In chapter 6, "An Insatiable Parasite: Eating and Drinking in WWII Armies of the Asia-Pacific Theatre (1937–1945)," Aaron Moore (Univ. of Manchester) investigates the Chinese, Japanese, and American military forces, unsurprisingly finding that "in the end, a superior system of logistics proved critical in the Asia-Pacific theatre, especially one that did not simply rely on local (especially foreign) sources for its daily bread" (109). More controversially, he also asserts that "the triumph of the United States and its Pacific allies over the Japanese Empire was the success of a system, not an ideology or merely access to natural resources" (109). Some credit, however, should be given to the Allied soldiers for their decisive victories at the battles of Imphal and Kohima in 1944 as well as to the tactical innovations that allowed the British Fourteenth Army to dominate the Japanese in battle. In short, system alone did not turn defeat into victory. Elsewhere Moore writes of western internees and food in wartime Shanghai that "even if authors such as J.G. Ballard may have exaggerated the suffering of Western civilians in East Asia, it is clear that the quality and quantity of food was declining" (123). But Ballard and his parents actually lived through internment in Shanghai; there is no evidence that he ever exaggerated the suffering of westerners in East Asia. It is also a stretch, and certainly debatable, to claim that "food deprivation by former colonial forces (and their dependents) was thus one of the enduring experiences of the collapse of Western colonialism in Asia, where occupiers and their dependents were accustomed to being served by local food producers: in this sense, the loss of food was symbolic of the dissolution of their power at the hands of the Japanese Empire" (123).

Chapter 7, "The 'Food Problem' of Evacuated Children in Wartime Japan, 1944–1945," by Samuel Yamashita (Pomona College), is an excellent study of the problem of feeding Japanese school children evacuated from major cities into the countryside in the last year of the war. On the one hand, Yamashita shows, Japanese civil defence measures in large cities did not include evacuating school children until the last moment. On the other, many Japanese adults showed great kindness in their selfless efforts to obtain food for those children.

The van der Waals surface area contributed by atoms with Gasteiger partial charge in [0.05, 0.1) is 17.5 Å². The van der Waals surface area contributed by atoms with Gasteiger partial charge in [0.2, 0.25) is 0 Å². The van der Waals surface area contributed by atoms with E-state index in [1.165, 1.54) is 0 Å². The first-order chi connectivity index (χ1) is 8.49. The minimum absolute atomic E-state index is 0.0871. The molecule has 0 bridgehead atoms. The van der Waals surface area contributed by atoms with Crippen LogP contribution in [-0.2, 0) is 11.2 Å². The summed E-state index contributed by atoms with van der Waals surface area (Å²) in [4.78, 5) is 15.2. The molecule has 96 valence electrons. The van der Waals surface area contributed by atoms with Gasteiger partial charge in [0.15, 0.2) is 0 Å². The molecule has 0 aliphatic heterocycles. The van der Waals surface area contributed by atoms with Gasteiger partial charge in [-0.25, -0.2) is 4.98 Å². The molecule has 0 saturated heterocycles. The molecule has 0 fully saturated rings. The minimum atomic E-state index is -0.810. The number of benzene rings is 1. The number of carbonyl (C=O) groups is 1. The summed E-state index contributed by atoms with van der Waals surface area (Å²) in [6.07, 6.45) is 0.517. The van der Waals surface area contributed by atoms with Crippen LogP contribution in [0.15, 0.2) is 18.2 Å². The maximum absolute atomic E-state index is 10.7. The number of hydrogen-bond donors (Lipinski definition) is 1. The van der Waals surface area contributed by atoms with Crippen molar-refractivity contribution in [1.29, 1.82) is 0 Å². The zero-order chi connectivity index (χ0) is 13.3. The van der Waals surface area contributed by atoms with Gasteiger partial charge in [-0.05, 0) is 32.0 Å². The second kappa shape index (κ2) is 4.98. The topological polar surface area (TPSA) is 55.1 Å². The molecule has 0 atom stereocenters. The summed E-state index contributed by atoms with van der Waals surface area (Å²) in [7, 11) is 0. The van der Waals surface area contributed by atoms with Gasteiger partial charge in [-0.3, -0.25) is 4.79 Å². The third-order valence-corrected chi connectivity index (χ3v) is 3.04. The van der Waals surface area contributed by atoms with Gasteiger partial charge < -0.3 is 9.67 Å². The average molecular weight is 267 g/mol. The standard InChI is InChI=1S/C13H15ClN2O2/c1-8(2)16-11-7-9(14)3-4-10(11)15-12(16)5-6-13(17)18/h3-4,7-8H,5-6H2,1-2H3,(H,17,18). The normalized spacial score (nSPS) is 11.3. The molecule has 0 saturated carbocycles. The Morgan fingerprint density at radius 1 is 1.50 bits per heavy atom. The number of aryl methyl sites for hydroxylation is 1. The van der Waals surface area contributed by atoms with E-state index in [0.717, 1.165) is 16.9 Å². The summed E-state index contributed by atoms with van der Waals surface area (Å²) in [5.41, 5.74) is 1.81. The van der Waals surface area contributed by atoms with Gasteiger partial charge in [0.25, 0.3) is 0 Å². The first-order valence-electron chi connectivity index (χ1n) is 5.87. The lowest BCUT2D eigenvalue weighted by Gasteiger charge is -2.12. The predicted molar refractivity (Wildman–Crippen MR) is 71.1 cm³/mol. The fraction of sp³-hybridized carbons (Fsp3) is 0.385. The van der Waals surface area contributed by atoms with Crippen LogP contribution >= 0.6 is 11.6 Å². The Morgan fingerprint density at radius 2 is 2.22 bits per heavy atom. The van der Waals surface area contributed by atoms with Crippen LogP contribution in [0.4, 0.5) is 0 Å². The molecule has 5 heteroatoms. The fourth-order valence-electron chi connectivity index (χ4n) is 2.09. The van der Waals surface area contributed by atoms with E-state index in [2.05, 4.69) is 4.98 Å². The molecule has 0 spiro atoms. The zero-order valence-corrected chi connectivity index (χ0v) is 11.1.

Lori Watt (Washington Univ. in St Louis), in her elegant essay "A 'Great East Asian Meal' in Post-Colonial Seoul, Autumn 1945," describes how a small group of Japanese colonials living in Seoul before their repatriation to Japan used food and cooking "to imagine Japan and their secure place in it" (162).

In chapter 9, "Learning about Radioactive Contamination of Food: Lessons from Hiroshima and US Nuclear Testing in the Marshall Islands," Nancy Pollock (New Zealand Committee on Nuclear Disarmament) offers a compelling and disturbing look at the dire effects of nuclear detonations at Hiroshima and, after the war, in tests held in the Marshall Islands. The safety of food supplies again became a cause for great concern after the nuclear power plant disaster at Fukushima in 2011. Pollock's study makes clear the pressing need to keep the public fully informed about the long-term repercussions of radioactive contamination of food supplies.

Katarzyna Cwiertka and the volume's other essayists have illuminated an often overlooked aspect of the sufferings of ordinary people caught in the maelstrom of war and its aftermath. Each of the nine articles in Food and War in Mid-Twentieth-Century East Asia deserves careful reflection by a wide readership.

[1] "The bulk of the chapters in this volume were born as papers presented at the cross-disciplinary international conference 'Food in Zones of Conflict,' which took place at Leiden University in August 2011" (xiii).

[2] See, esp., Roger Knight, Britain against Napoleon: The Organization of Victory 1793–1815 (NY: Penguin, 2014).

[3] Supreme Command for the Allied Powers.